32 Awesome and Fun Facts about the Cape Town Cycle Tour

Cycling fever has definitely hit Cape Town, as it does every year at this time when the Cape Town Cycle Tour and it’s many thousands of participants arrive in Cape Town. This cloudy morning on my drive to Plumstead for the opening of Anja’s Plumstead (facebook.com/anjasplumstead and www.anjasbantingpantry.co.za) the big yellow road signs were everywhere. Tomorrow, the 6th of March 2016, is the day that 35 000 cyclists from all across the world will partake in the world’s largest individually timed cycle race. In one of the most beautiful cities in the world. I wonder how many of them will be banters. Anja’s Plumstead is positioning itself as a banting destination store with loads of goodies aimed at Cape Town’s army of banters. I chatted to Sally-Ann Creed who co-authored the best selling Real Meal Revolution with Prof. Tim Noakes, Jonno Proudfoot and David Grier. The Real Meal Revolution is the fastest selling book in South African history with a staggering 200 000 copies sold! Sally-Ann tells me that she has many clients who are athletes, including cyclists, who use the banting diet to optimise their performance. Sally-Ann is launching a couple of new books this year. One is a cookbook co-authored with Jason Whitehead, one of my favourite chefs, and the other will further explore the banting diet. Very exciting stuff indeed.

So with all this talk about cycling and diets I decided to make myself a bulletproof coffee, to fuel my mind, and sat down at my laptop and with the help of Google and Wikipedia did some research on the Cape Town Cycle Tour. And here is what I found; 32 things about the Cape Town Cycle Tour that I didn’t know and I hope you will find interesting. If there is anything I should have included, please don’t hesitate to write to us and we will be sure to include it.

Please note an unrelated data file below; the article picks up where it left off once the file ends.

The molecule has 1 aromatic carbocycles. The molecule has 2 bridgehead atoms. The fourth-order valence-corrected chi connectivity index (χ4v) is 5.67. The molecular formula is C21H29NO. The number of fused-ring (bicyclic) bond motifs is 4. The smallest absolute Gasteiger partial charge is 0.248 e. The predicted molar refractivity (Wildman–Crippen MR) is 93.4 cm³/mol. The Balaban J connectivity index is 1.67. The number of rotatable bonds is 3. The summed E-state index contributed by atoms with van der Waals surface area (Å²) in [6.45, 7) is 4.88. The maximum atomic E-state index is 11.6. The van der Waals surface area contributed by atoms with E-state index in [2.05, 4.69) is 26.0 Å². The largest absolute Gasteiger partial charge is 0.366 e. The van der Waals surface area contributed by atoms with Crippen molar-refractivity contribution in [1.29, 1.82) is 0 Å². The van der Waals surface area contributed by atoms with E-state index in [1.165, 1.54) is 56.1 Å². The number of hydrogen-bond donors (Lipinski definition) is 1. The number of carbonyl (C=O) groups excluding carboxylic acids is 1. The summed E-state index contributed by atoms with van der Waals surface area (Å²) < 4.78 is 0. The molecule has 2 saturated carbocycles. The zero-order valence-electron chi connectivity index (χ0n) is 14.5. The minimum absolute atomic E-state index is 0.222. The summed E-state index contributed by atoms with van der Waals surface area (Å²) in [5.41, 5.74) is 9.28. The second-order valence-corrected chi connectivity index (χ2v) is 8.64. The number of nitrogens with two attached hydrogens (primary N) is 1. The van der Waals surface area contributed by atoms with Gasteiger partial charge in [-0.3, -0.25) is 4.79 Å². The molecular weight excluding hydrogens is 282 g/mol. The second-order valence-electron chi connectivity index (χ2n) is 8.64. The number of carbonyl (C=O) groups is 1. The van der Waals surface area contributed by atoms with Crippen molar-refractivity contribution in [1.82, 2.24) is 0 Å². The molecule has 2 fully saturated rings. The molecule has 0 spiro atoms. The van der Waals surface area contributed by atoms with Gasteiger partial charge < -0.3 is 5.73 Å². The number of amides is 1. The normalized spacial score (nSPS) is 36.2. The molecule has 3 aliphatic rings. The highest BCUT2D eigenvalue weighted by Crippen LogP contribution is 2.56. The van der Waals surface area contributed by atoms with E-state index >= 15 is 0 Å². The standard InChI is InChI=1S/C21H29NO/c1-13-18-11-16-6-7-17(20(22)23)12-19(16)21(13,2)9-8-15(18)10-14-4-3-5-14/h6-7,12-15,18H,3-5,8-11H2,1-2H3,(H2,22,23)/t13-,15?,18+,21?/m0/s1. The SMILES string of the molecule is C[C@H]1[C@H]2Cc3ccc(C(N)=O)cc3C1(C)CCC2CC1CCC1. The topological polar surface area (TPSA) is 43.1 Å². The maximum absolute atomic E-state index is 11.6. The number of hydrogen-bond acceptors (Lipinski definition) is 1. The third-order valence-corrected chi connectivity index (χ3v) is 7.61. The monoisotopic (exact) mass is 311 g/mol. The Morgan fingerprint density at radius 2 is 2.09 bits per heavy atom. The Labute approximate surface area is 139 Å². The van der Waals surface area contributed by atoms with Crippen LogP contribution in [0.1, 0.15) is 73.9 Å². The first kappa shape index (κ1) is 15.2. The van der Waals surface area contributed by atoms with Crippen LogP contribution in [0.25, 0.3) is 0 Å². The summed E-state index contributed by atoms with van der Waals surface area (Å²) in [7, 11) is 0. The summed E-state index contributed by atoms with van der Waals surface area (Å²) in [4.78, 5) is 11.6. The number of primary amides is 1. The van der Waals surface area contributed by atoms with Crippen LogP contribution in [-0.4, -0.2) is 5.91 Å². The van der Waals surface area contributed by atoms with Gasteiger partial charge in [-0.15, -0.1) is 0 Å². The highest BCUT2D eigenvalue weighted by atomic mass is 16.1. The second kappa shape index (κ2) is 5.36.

1. Cycling started as a sport officially on the 31st of May 1868 with a 1200 meters race at the Parc de Saint- Cloud in Paris and was won by expatriate Englishman James Moore. He rode a wooden bicycle with iron tires. The bicycle is now on display at the museum in Ely, Cambridgeshire, England.
  2. 110 years later, in 1978 Bill Mylrea and Jon Stegmann organised the Big Ride-In to draw attention to the need for cycle paths in South Africa.
  3. The Ride-In, which was held under the auspices of the newly founded Western Province Pedal Power Association (now Pedal Power Association) was a great success and attracted hundreds of cyclists, including the Mayor of Cape Town. The cyclists met on the Grand Parade and rode down Adderley Street to the Foreshore.
  4. The Ride-In was won by Lawrence Whittaker.
  5. From this the Cape Argus Cycle Tour was born.
  6. In 2014 the race was renamed the Cape Town Cycle Tour.
  7. Its major sponsors are the Cape Argus, Pick ‘n Pay and Momentum.
  8. The Cape Town Cycle Tour injects some R500 million into the Western Cape economy every year, but even more significant is the millions it raises for welfare and the impact this has on the needy both regionally and beyond.
  9. The main beneficiaries of the Cycle Tour are the Pedal Power Association (PPA) and Rotary Club of Claremont, which are equal stakeholders in the Cape Town Cycle Tour Trust, the organisers of the annual event.
  10. The Rotary Club of Claremont and the Pedal Power Association (PPA) share around R9 million of the proceeds between them, thanks to those who participate in this iconic event.
  11. The Pedal Power Association (PPA) and the Rotary Club of Claremont plough these funds back into numerous organisations in local communities, including schools; children’s homes; skills development programmes and cycling development projects.